NEW YORK, OCT. 7 -- Bess Myerson, the former Miss America whose political charm helped Edward I. Koch win election as mayor, was indicted today on charges that she illegally influenced a state judge to reduce alimony required to be paid by Myerson's lover.

Myerson, 63, who served as Koch's cultural affairs commissioner until she was forced to resign in April, hired the judge's daughter as a $19,000-a-year aide in exchange for having the divorce case fixed, according to the six-count indictment returned by a federal grand jury here.

Myerson's millionaire boyfriend, Carl A. (Andy) Capasso, 45, a city sewer contractor who began serving a four-year prison term for tax evasion last spring, is also charged in the case, as is Hortense W. Gabel, 74, who recently stepped down as a Manhattan Supreme Court judge.

If convicted, Myerson could face up to 30 years in prison and $513,000 in fines. The three defendants are charged with mail fraud, conspiracy and bribery-related charges. Myerson is also charged with obstruction of justice.

Myerson "unequivocally asserts her innocence of all of the charges . . . . At long last, she welcomes the opportunity to confront the charges against her," her lawyer, Frederick P. Hafetz, said.

Gabel said she is "innocent of any wrongdoing" and that "there has never been the slightest question of my integrity."

For Myerson, who lost a race for the Senate in 1980 and who has long been one of New York's most popular figures, the charges illuminate a seamier side of her life known here as "the Bess Mess."

The indictment said Myerson used fictitious names when phoning Gabel, visited her during weekends on Long Island and entertained the judge's daughter, Sukhreet, at Capasso's Westhampton Beach estate.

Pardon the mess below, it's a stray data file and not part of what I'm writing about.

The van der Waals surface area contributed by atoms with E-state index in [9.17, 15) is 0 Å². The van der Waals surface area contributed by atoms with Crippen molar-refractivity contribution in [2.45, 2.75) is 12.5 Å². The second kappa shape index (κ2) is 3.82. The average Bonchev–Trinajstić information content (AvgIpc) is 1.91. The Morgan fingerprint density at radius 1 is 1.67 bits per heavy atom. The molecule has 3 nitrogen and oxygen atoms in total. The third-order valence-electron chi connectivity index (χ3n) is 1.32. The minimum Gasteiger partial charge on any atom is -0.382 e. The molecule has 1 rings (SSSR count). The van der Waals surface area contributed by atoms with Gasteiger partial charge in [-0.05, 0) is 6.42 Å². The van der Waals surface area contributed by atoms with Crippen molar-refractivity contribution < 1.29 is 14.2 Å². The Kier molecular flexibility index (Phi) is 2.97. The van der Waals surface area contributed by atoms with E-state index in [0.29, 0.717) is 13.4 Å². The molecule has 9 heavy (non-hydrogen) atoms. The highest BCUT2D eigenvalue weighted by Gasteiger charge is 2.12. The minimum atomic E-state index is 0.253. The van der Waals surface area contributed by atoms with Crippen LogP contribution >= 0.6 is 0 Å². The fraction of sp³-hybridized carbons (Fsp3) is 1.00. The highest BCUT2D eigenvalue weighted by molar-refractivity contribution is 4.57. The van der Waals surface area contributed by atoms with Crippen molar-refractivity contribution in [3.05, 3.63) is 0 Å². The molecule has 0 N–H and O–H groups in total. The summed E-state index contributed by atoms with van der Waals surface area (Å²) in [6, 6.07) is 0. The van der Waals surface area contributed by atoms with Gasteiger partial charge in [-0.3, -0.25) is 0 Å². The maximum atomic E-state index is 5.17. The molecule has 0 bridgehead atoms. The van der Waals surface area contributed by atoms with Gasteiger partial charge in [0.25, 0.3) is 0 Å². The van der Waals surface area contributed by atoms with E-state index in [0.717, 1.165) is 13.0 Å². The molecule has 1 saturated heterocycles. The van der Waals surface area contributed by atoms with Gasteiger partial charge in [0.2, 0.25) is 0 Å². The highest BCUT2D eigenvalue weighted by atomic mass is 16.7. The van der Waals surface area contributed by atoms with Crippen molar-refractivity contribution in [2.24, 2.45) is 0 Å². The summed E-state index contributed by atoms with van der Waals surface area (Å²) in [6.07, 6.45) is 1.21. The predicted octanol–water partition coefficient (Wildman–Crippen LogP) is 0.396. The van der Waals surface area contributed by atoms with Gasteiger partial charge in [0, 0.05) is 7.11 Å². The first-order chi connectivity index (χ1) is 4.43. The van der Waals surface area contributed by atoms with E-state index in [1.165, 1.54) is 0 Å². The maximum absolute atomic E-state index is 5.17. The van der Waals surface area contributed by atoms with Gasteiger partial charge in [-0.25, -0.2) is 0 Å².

Myerson, whom Capasso's ex-wife, Nancy, blamed for breaking up her marriage, was described as receiving a "substantial" amount of "money, jewelry, vacations {and} furnishings" from Carl Capasso, along with the use of his chauffered limousines and credit cards.

This latest chapter in the city's widening corruption scandal has also been the most difficult for Koch, a longtime Myerson friend criticized for not following up the original allegations in 1983.

The indictment charged that Myerson deceived Koch, other city officials and the news media, made "false and misleading statements" and later tried to prevent Sukhreet Gabel from giving honest testimony to the grand jury.

Koch, who has since declared an end to his friendship with Myerson, told reporters today that her "ethical behavior was absolutely wrong, disgraceful."

U.S. Attorney Rudolph W. Giuliani, calling the affair "a very sad case," said the city had paid Sukhreet Gabel's salary "in essence as part of a bribe." He also questioned why courts did not seek misconduct charges against the judge in 1983.

"When you are sitting on a case where the correspondent in a matrimonial matter employs your daughter, that is a matter that should cry out for investigation," Giuliani said.

The indictment said Myerson and Capasso, her "steady and intimate companion," conspired with Gabel, who had been pressing city and state officials to find a job for her daughter, then 34, to fix the Capasso divorce case.

Myerson became cultural affairs chief in April 1983. That July, soon after Gabel had introduced her daughter to Myerson, the judge halved the $1,500 a week personal support and $500 a week child support that she had ordered Capasso to pay his ex-wife.

A month later, after having an aide help Sukhreet Gabel prepare her resume, Myerson hired Gabel as her special assistant. Myerson later took the judge, her husband and Sukhreet Gabel to dinner to celebrate the hiring and charged the bill on Carl Capasso's credit card.

Capasso pleaded guilty in January to evading $774,000 in taxes by falsifying expense accounts.

Myerson, who in 1945 became the only Jewish Miss America, told New York magazine last March: "The reason this is happening is that I'm a woman. I'm a Miss America . . . . I'm Queen of the Jews . . . . I'm a commissioner. I'm the perfect route to the downfall of this administration."

Myerson, who got her political start as consumer affairs chief under Mayor John V. Lindsay, campaigned tirelessly for Koch, then a little-known member of Congress, in the 1977 mayoral race.